Now that I’ve gotten that out of my system, on to the movie!

This was pretty much your typical SYFY disaster movie. There were things that defied physics, plain ridiculousness, and a mixed bag of effects between cool and ‘are you kidding me?!’ in quality. The VFX team seemed to take a few notes from The Day After Tomorrow (2004) – but maybe not enough.

I didn’t love it; but I didn’t hate it, either. I was surprised to find that the film was reasonably enjoyable. Though, it’s definitely not one that I’d choose to watch again. There was a lot of conscious decision on my part to overlook things, and that took away from my ability to invest in the story.

The saving grace of this movie was Victor Webster (The Magic Stocking, Burning Palms, Ragin Cajun Redneck Gators). The movie overall just wasn’t up to his caliber. If he weren’t involved in this project, I think I would have done a whole lot of rolling my eyes and checking the countdown to see if it was over yet.

For your bit of trivia, it’s worth noting that he joins quite a few of his cast mates from the SYFY Channel show, Continuum (2012-2015), in this movie. It’s fun to think that the cast might have just decided to do this additional group project for kicks during a hiatus in filming of their regular gig. 

I digress.

There was an interesting angle to this film that was a bit on the subtle side. It seems that, in the spirit of Christmas stories, the movie paid homage to the Dickens classic, A Christmas Carol. Webster’s character was Charlie Ratchet. That’s easily C. Ratchet, in ode to Bob Cratchit. The character’s son, played by Richard Harmon (Judas Kiss, Grave Encounters 2, The Wishing Tree), was even named Tim.

There was also a Marley, played by Tiera Skovbye (Painkiller Jane, Forever 16, Feint). Though as a twist, she was the daughter of Mr. Crooge; brought to life by Mike Dopud (Snow Buddies, This Means War, Assault on Wall Street). Exploring how she fits the classic tale’s theme would reveal a spoiler – but it’s in there!

There’s no Ebenezer in this movie, but the Crooge family isn’t exactly liked by everyone and does seem to have some decent parallel. Though, the most curmudgeonly of them all had to be the son, Scott Crooge. If you take Andrew Francis’ (Tin Man, Primary, Max Steel) bellicose character down to initials, you have S. Crooge.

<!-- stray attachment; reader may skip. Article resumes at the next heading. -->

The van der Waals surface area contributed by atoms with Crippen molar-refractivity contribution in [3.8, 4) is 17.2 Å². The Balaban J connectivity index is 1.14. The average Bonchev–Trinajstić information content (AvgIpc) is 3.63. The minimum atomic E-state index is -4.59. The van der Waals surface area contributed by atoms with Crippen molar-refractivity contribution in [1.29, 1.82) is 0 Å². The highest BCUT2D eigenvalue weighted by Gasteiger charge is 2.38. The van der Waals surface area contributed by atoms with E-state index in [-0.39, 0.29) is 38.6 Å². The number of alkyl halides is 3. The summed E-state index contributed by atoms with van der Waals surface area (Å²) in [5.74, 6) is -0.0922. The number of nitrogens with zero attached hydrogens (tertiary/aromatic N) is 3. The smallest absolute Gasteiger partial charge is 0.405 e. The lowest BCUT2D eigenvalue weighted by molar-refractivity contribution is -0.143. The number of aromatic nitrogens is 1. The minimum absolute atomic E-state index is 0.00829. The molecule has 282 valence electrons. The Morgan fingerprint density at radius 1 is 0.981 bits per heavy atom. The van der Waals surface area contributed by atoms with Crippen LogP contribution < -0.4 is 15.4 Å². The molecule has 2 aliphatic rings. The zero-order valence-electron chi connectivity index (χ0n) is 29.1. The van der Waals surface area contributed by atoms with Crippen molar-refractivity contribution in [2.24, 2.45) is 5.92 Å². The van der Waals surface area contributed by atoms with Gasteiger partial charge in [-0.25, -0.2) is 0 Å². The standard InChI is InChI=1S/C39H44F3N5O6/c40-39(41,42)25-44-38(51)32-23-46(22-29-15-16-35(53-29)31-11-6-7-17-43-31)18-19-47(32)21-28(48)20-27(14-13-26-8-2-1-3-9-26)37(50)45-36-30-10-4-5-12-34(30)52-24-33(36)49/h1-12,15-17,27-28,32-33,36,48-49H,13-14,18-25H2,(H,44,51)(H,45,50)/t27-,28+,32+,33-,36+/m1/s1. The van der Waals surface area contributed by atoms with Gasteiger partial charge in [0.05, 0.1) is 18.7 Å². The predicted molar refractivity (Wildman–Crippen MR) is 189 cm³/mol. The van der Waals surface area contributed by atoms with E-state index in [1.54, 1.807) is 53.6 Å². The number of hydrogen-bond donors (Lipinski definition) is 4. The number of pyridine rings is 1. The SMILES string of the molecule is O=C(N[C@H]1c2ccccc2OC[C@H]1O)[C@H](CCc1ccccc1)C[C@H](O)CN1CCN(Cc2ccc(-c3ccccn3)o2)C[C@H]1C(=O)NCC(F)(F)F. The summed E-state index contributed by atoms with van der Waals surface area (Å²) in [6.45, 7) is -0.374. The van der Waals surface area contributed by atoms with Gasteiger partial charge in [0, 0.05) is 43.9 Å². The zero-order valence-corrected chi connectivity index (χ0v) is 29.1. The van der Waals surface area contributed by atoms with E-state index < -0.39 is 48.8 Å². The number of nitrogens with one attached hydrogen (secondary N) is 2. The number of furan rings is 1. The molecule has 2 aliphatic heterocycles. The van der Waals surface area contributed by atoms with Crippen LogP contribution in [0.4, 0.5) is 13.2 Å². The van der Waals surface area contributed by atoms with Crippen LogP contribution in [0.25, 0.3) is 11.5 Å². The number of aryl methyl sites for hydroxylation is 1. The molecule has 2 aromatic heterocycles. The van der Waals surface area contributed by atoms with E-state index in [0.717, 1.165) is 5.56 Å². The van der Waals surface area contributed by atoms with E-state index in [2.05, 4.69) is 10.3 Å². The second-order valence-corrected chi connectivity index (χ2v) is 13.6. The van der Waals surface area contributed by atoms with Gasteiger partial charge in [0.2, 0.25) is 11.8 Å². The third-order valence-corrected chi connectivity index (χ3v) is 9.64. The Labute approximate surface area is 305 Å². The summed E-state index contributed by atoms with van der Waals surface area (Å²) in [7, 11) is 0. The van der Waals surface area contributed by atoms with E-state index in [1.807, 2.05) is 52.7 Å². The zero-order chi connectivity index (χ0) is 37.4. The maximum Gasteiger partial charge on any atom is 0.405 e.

I thought that was neat.

It’s that sort of concept layering that elevates mediocre movies like this one into something a little more special. I’d say it’s worth a watch at least once – if only to pick out the Carol theme.

Rotten Tomatoes Critic Score – None
Rotten Tomatoes Audience Score – 33%

Netflix’s Prediction for Selina – 2/5
Selina’s Trust-the-Dice Score3.5/5

Netflix’s Prediction for Cat – 1.5/5
Cat’s Trust-the-Dice Score2.5/5

The Random Rating: PG-13

P.S. Is on Netflix as Icetastrophe but the original title was Christmas Icetastrophe.

Movie Trailer: 

Monday, April 25, 2016

I Love You Phillip Morris (2009)

Number Rolled: 43
Movie Name/Year: I Love You Phillip Morris (2009)
Tagline: Do some time with the one you love.
Genre: Comedy
Length: 98 minutes
Rating: R
Production Companies: EuropaCorp, Mad Chance, Consolidated Pictures Group
Producer: Luc Besson, Linda Fields, Jeffrey Harlacker, Andrew Lazar, Richard Middleton, Far Shariat, Miri Yoon
Director: Glenn Ficarra, John Requa
Writer: John Requa, Glenn Ficarra, Steve McVicker
Actors: Jim Carrey, Ewan McGregor, Leslie Mann, Rodrigo Santoro, Antoni Corone, Brennan Brown, Michael Mandell, Annie Golden, Marylouise Burke, David Jensen, Dameon Clarke, Clay Chamberlin, Louis Herthum, Morgana Shaw, Joe Chrest, Griff Furst, Aunjanue Ellis, DeVere Jehl, Michael Showers, Beth Burvant, Lasdon Deyne, Kennon Kepper, Alyssa Tate, Andrew Sensenig, Nicholas Alexander, Maureen Brennan, Trey Burvant, Miriam Cruz, Tommy Davis